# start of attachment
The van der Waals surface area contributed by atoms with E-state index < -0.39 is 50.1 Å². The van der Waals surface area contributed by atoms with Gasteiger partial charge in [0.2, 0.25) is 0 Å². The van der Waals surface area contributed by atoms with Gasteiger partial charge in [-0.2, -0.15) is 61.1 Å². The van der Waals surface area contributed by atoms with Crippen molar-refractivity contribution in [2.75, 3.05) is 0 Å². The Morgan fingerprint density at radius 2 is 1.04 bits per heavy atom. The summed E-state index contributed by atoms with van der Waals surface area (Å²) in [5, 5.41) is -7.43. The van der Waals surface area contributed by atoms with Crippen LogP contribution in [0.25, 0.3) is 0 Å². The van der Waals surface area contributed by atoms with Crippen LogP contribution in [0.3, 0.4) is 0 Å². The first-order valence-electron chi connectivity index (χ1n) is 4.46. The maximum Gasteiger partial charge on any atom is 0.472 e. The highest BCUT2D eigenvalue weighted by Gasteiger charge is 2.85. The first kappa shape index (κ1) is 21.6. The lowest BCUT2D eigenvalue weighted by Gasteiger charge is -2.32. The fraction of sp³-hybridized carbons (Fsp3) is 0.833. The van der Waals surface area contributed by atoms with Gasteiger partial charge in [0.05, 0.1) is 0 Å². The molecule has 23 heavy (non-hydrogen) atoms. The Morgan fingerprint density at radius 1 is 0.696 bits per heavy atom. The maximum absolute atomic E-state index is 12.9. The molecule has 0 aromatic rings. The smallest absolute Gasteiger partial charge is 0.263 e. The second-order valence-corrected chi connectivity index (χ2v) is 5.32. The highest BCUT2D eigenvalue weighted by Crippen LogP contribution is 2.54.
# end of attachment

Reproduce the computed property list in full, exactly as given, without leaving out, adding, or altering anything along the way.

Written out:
The van der Waals surface area contributed by atoms with E-state index < -0.39 is 50.1 Å². The van der Waals surface area contributed by atoms with Gasteiger partial charge in [0.2, 0.25) is 0 Å². The van der Waals surface area contributed by atoms with Gasteiger partial charge in [-0.2, -0.15) is 61.1 Å². The van der Waals surface area contributed by atoms with Crippen molar-refractivity contribution in [2.75, 3.05) is 0 Å². The Morgan fingerprint density at radius 2 is 1.04 bits per heavy atom. The summed E-state index contributed by atoms with van der Waals surface area (Å²) in [5, 5.41) is -7.43. The van der Waals surface area contributed by atoms with Crippen LogP contribution in [0.25, 0.3) is 0 Å². The van der Waals surface area contributed by atoms with Crippen LogP contribution in [0.3, 0.4) is 0 Å². The first-order valence-electron chi connectivity index (χ1n) is 4.46. The maximum Gasteiger partial charge on any atom is 0.472 e. The highest BCUT2D eigenvalue weighted by Gasteiger charge is 2.85. The first kappa shape index (κ1) is 21.6. The lowest BCUT2D eigenvalue weighted by Gasteiger charge is -2.32. The fraction of sp³-hybridized carbons (Fsp3) is 0.833. The van der Waals surface area contributed by atoms with Gasteiger partial charge in [0.05, 0.1) is 0 Å². The molecule has 23 heavy (non-hydrogen) atoms. The Morgan fingerprint density at radius 1 is 0.696 bits per heavy atom. The maximum absolute atomic E-state index is 12.9. The molecule has 0 aromatic rings. The smallest absolute Gasteiger partial charge is 0.263 e. The second-order valence-corrected chi connectivity index (χ2v) is 5.32. The highest BCUT2D eigenvalue weighted by Crippen LogP contribution is 2.54.